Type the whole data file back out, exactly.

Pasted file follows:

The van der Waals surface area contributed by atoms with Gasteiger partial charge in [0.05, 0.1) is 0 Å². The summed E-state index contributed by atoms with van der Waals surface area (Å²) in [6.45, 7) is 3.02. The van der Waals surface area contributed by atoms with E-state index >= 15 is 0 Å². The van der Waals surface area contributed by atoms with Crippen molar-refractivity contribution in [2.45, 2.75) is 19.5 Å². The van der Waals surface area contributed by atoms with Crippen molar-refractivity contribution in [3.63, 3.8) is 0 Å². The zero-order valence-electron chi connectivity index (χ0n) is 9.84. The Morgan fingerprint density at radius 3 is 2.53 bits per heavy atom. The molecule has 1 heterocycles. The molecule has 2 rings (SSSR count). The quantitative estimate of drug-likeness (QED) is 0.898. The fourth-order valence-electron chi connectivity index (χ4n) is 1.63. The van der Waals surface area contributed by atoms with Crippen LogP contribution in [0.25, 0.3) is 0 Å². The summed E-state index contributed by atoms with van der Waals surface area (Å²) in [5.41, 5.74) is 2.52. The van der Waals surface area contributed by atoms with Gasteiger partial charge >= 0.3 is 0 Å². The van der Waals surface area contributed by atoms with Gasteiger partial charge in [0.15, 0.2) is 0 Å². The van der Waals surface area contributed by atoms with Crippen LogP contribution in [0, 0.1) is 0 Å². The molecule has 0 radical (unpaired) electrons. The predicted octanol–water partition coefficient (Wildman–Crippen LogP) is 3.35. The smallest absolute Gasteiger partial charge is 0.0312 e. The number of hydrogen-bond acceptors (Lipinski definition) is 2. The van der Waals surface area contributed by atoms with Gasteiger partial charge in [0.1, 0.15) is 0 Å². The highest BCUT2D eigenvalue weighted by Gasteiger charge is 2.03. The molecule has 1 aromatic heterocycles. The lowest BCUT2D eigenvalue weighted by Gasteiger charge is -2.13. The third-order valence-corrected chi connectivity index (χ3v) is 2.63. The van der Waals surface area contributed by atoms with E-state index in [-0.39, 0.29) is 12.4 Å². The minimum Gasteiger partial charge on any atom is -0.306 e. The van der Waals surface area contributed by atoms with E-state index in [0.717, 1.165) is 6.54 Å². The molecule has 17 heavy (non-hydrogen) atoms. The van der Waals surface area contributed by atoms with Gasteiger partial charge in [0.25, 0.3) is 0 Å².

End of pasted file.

The van der Waals surface area contributed by atoms with Gasteiger partial charge in [0.05, 0.1) is 0 Å². The summed E-state index contributed by atoms with van der Waals surface area (Å²) in [6.45, 7) is 3.02. The van der Waals surface area contributed by atoms with E-state index >= 15 is 0 Å². The van der Waals surface area contributed by atoms with Crippen molar-refractivity contribution in [2.45, 2.75) is 19.5 Å². The van der Waals surface area contributed by atoms with Crippen molar-refractivity contribution in [3.63, 3.8) is 0 Å². The zero-order valence-electron chi connectivity index (χ0n) is 9.84. The Morgan fingerprint density at radius 3 is 2.53 bits per heavy atom. The molecule has 1 heterocycles. The molecule has 2 rings (SSSR count). The quantitative estimate of drug-likeness (QED) is 0.898. The fourth-order valence-electron chi connectivity index (χ4n) is 1.63. The van der Waals surface area contributed by atoms with Crippen LogP contribution in [0.25, 0.3) is 0 Å². The summed E-state index contributed by atoms with van der Waals surface area (Å²) in [5.41, 5.74) is 2.52. The van der Waals surface area contributed by atoms with Gasteiger partial charge >= 0.3 is 0 Å². The van der Waals surface area contributed by atoms with Gasteiger partial charge in [0.15, 0.2) is 0 Å². The van der Waals surface area contributed by atoms with Crippen LogP contribution in [0, 0.1) is 0 Å². The molecule has 0 radical (unpaired) electrons. The predicted octanol–water partition coefficient (Wildman–Crippen LogP) is 3.35. The smallest absolute Gasteiger partial charge is 0.0312 e. The number of hydrogen-bond acceptors (Lipinski definition) is 2. The van der Waals surface area contributed by atoms with Gasteiger partial charge in [0.1, 0.15) is 0 Å². The highest BCUT2D eigenvalue weighted by Gasteiger charge is 2.03. The molecule has 1 aromatic heterocycles. The lowest BCUT2D eigenvalue weighted by Gasteiger charge is -2.13. The third-order valence-corrected chi connectivity index (χ3v) is 2.63. The van der Waals surface area contributed by atoms with E-state index in [-0.39, 0.29) is 12.4 Å². The minimum Gasteiger partial charge on any atom is -0.306 e. The van der Waals surface area contributed by atoms with E-state index in [0.717, 1.165) is 6.54 Å². The molecule has 17 heavy (non-hydrogen) atoms. The van der Waals surface area contributed by atoms with Gasteiger partial charge in [0.25, 0.3) is 0 Å².